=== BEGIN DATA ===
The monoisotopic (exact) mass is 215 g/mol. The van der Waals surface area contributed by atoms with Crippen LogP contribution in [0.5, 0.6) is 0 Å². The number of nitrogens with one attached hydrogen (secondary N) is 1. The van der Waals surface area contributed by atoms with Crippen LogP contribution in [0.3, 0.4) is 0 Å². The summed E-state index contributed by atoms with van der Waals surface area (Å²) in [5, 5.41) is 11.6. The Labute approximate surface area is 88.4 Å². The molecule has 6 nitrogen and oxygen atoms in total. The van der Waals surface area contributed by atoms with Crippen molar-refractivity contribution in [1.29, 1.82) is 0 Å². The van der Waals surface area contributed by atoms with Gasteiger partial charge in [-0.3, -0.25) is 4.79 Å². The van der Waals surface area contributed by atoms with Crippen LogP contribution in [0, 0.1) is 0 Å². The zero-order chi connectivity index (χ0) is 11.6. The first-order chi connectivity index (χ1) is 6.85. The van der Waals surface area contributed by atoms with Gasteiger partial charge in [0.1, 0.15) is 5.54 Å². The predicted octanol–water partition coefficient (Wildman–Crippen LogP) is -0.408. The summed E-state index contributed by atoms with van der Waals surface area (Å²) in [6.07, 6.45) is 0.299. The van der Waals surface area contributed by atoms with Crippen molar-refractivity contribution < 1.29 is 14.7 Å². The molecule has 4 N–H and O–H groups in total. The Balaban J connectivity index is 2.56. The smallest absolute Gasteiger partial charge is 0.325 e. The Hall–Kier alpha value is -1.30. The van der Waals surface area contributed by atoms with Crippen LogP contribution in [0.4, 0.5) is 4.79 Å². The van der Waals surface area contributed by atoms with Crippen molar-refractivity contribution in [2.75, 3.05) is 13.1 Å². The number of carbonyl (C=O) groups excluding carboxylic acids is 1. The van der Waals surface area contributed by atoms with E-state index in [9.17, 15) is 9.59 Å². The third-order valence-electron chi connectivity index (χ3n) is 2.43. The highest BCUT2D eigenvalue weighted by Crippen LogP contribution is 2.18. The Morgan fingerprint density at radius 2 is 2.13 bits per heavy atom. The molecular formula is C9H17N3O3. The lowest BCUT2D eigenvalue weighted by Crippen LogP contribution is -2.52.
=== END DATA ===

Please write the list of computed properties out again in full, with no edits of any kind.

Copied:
The monoisotopic (exact) mass is 215 g/mol. The van der Waals surface area contributed by atoms with Crippen LogP contribution in [0.5, 0.6) is 0 Å². The number of nitrogens with one attached hydrogen (secondary N) is 1. The van der Waals surface area contributed by atoms with Crippen LogP contribution in [0.3, 0.4) is 0 Å². The summed E-state index contributed by atoms with van der Waals surface area (Å²) in [5, 5.41) is 11.6. The Labute approximate surface area is 88.4 Å². The molecule has 6 nitrogen and oxygen atoms in total. The van der Waals surface area contributed by atoms with Crippen molar-refractivity contribution in [1.29, 1.82) is 0 Å². The van der Waals surface area contributed by atoms with Gasteiger partial charge in [-0.3, -0.25) is 4.79 Å². The van der Waals surface area contributed by atoms with Crippen LogP contribution in [0, 0.1) is 0 Å². The zero-order chi connectivity index (χ0) is 11.6. The first-order chi connectivity index (χ1) is 6.85. The van der Waals surface area contributed by atoms with Gasteiger partial charge in [0.1, 0.15) is 5.54 Å². The predicted octanol–water partition coefficient (Wildman–Crippen LogP) is -0.408. The summed E-state index contributed by atoms with van der Waals surface area (Å²) in [6.07, 6.45) is 0.299. The van der Waals surface area contributed by atoms with Crippen molar-refractivity contribution < 1.29 is 14.7 Å². The molecule has 4 N–H and O–H groups in total. The Balaban J connectivity index is 2.56. The smallest absolute Gasteiger partial charge is 0.325 e. The Hall–Kier alpha value is -1.30. The van der Waals surface area contributed by atoms with Crippen LogP contribution in [0.4, 0.5) is 4.79 Å². The van der Waals surface area contributed by atoms with Crippen molar-refractivity contribution in [2.75, 3.05) is 13.1 Å². The number of carbonyl (C=O) groups excluding carboxylic acids is 1. The van der Waals surface area contributed by atoms with E-state index in [9.17, 15) is 9.59 Å². The third-order valence-electron chi connectivity index (χ3n) is 2.43. The highest BCUT2D eigenvalue weighted by Crippen LogP contribution is 2.18. The Morgan fingerprint density at radius 2 is 2.13 bits per heavy atom. The molecular formula is C9H17N3O3. The lowest BCUT2D eigenvalue weighted by Crippen LogP contribution is -2.52.